Courtesy Lauren Ashley Jiles
A cat might be licking their paw in the background, your neighbour may be shovelling their driveway just outside the window and your tiny apartment may not feel the same as a concert hall holding over 500 people – but the magic of burlesque transcends nonetheless!
As a collective, these avant-garde and resilient performers continue to make it work.
On March 12 and 13, from our very own homes, we were transported into the inspiring world of an all-BIPOC (Black, Indigenous, People of Colour) burlesque showcase, called The Noire Pageant: Black & Brown Excellence.
One of the innovative performers, Kahnawa’kehró:non and infamous burlesque queen, Lauren Ashley Jiles, commonly known as Lou Lou la Duchesse de Rière, had one simple piece of advice for viewers.
“Pee before you watch the show,” she said. “I could not look away. I could not even go to the bathroom.”
Jiles was honoured to be chosen by Perle Noire, the creator and organizer of the pageant to be featured in such a coruscating endeavor. Noire has been an absolute icon in the industry for over 20 years.
“Perle was a pioneer for people like myself. A lot of her work is centered around the idea that Black and Brown people deserve to be glamorous,” expressed Jiles, highlighting that for a long time, burlesque has been centered and dominated by whiteness.
Jiles has been performing for over 15 years, and she explains that historically BIPOC people were limited in their type of performances. They were often encouraged to do specific high energy acts, and this inhibited their ability to show off their true creativity.
Jiles explained that Noire bore the brunt of this prejudice, and has fought for a space where marginalized performers are celebrated and given the opportunity to honour their uniqueness. Events like The Noire Pageant, does just that.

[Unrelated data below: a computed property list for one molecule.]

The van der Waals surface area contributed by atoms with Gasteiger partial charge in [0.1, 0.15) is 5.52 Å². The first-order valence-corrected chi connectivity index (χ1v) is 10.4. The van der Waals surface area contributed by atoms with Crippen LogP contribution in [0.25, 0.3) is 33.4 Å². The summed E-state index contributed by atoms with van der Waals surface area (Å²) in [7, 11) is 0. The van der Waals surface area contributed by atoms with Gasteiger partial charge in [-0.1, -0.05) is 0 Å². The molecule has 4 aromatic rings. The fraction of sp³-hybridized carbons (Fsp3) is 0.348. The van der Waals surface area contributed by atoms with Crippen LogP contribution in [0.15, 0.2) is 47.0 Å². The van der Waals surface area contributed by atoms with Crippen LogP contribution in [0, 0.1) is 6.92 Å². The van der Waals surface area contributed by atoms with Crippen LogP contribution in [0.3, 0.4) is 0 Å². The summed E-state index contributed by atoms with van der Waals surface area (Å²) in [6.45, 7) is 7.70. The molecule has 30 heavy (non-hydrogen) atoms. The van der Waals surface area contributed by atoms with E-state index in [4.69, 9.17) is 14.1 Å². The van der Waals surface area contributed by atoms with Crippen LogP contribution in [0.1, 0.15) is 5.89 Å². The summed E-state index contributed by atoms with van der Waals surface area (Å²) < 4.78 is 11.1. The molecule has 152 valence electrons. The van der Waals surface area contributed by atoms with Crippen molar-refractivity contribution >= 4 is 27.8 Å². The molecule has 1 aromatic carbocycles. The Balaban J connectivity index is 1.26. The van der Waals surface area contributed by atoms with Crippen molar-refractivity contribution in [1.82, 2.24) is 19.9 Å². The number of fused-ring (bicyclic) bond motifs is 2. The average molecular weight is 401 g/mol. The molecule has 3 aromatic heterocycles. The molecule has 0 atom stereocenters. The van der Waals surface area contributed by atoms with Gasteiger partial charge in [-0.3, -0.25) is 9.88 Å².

Jiles… rather, Lou Lou la Duchesse de Rière, filmed her performance in one shot, to the song “Dirt,” covered by Depeche Mode. Starting on her staircase, she went through her house – ending on the main stage – her kitchen!
In a sudsy finish, she left the audience’s jaws on the floor as she gave herself a sponge bath in her kitchen sink. A lot can happen in seven minutes.
The event was a huge success, with 30 magnificent performers, and almost 200 viewers per name. You do the math… that’s a lot.
Now of course, the act of a burlesque show relies heavily on the audience reaction. When performing to a camera or webcam, that immediate response is absent, leaving the performer alone.
“It’s a completely different medium,” said Jiles, admitting that it took some getting used to. “It’s been such a trip. If you would have told me a few years ago this would be happening – I would have said absolutely no way.”
But as many cutting-edge creators do, Jiles adapted. “There’s something that’s kind of fun and humbling about this experience,” she recounted.
Whether it was the time she almost burned down her house with candles in her living room, or painting her face as a clown three weeks into quarantine, she is constantly finding creative ways to continue to revolutionize her craft.
At the end of the day, Jiles does not lose sight of her goal – to bring joy. “You know,” she said with a laugh, “we’re basically just sexy clowns.”